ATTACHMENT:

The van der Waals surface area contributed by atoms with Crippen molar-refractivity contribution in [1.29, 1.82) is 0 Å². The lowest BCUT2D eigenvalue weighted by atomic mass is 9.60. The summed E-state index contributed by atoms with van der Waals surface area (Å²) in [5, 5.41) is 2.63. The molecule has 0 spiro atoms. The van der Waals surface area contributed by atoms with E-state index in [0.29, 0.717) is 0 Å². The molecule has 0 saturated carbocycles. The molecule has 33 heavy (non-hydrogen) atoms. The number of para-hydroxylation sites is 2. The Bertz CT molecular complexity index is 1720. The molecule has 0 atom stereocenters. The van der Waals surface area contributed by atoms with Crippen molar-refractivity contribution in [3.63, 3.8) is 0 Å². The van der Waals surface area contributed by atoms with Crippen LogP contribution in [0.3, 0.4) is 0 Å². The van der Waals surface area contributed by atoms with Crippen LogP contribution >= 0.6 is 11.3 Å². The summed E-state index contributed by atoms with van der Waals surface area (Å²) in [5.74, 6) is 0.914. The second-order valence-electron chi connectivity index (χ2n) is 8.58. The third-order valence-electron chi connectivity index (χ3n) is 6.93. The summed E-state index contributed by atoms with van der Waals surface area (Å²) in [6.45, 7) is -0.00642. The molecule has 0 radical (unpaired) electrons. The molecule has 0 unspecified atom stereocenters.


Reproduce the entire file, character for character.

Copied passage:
The van der Waals surface area contributed by atoms with Crippen molar-refractivity contribution in [1.29, 1.82) is 0 Å². The lowest BCUT2D eigenvalue weighted by atomic mass is 9.60. The summed E-state index contributed by atoms with van der Waals surface area (Å²) in [5, 5.41) is 2.63. The molecule has 0 spiro atoms. The van der Waals surface area contributed by atoms with E-state index in [0.29, 0.717) is 0 Å². The molecule has 0 saturated carbocycles. The molecule has 33 heavy (non-hydrogen) atoms. The number of para-hydroxylation sites is 2. The Bertz CT molecular complexity index is 1720. The molecule has 0 atom stereocenters. The van der Waals surface area contributed by atoms with Crippen molar-refractivity contribution in [3.63, 3.8) is 0 Å². The van der Waals surface area contributed by atoms with Crippen LogP contribution in [0.3, 0.4) is 0 Å². The van der Waals surface area contributed by atoms with Crippen LogP contribution >= 0.6 is 11.3 Å². The summed E-state index contributed by atoms with van der Waals surface area (Å²) in [5.74, 6) is 0.914. The second-order valence-electron chi connectivity index (χ2n) is 8.58. The third-order valence-electron chi connectivity index (χ3n) is 6.93. The summed E-state index contributed by atoms with van der Waals surface area (Å²) in [6.45, 7) is -0.00642. The molecule has 0 radical (unpaired) electrons. The molecule has 0 unspecified atom stereocenters.